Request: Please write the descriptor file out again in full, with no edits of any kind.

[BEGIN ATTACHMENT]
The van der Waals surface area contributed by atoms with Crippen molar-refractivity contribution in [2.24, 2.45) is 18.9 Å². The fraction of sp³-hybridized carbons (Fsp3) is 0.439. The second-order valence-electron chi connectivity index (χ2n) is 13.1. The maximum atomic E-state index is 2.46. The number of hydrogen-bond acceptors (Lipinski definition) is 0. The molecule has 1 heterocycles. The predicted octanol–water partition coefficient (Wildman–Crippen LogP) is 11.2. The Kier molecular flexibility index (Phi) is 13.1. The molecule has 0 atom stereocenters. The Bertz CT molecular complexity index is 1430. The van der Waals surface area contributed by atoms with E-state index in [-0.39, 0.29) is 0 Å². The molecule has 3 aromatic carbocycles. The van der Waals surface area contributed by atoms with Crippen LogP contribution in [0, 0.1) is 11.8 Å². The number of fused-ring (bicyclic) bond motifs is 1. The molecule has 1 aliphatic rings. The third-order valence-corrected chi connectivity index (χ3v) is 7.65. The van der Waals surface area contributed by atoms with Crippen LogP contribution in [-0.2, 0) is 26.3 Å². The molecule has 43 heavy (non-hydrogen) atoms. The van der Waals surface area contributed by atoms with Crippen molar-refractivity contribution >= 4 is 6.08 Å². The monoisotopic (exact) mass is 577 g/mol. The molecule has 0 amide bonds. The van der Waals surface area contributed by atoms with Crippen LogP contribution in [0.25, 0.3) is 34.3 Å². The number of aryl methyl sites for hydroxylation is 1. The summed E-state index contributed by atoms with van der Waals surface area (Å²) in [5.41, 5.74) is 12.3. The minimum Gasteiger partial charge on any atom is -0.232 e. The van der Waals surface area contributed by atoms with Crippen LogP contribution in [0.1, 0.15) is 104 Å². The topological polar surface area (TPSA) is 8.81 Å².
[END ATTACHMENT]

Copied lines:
The van der Waals surface area contributed by atoms with Crippen molar-refractivity contribution in [2.24, 2.45) is 18.9 Å². The fraction of sp³-hybridized carbons (Fsp3) is 0.439. The second-order valence-electron chi connectivity index (χ2n) is 13.1. The maximum atomic E-state index is 2.46. The number of hydrogen-bond acceptors (Lipinski definition) is 0. The molecule has 1 heterocycles. The predicted octanol–water partition coefficient (Wildman–Crippen LogP) is 11.2. The Kier molecular flexibility index (Phi) is 13.1. The molecule has 0 atom stereocenters. The Bertz CT molecular complexity index is 1430. The van der Waals surface area contributed by atoms with E-state index in [-0.39, 0.29) is 0 Å². The molecule has 3 aromatic carbocycles. The van der Waals surface area contributed by atoms with Crippen LogP contribution in [0, 0.1) is 11.8 Å². The number of fused-ring (bicyclic) bond motifs is 1. The molecule has 1 aliphatic rings. The third-order valence-corrected chi connectivity index (χ3v) is 7.65. The van der Waals surface area contributed by atoms with Crippen LogP contribution in [-0.2, 0) is 26.3 Å². The molecule has 43 heavy (non-hydrogen) atoms. The van der Waals surface area contributed by atoms with Crippen molar-refractivity contribution >= 4 is 6.08 Å². The monoisotopic (exact) mass is 577 g/mol. The molecule has 0 amide bonds. The van der Waals surface area contributed by atoms with Crippen LogP contribution in [0.25, 0.3) is 34.3 Å². The number of aryl methyl sites for hydroxylation is 1. The summed E-state index contributed by atoms with van der Waals surface area (Å²) in [5.41, 5.74) is 12.3. The minimum Gasteiger partial charge on any atom is -0.232 e. The van der Waals surface area contributed by atoms with Crippen LogP contribution in [0.1, 0.15) is 104 Å². The topological polar surface area (TPSA) is 8.81 Å².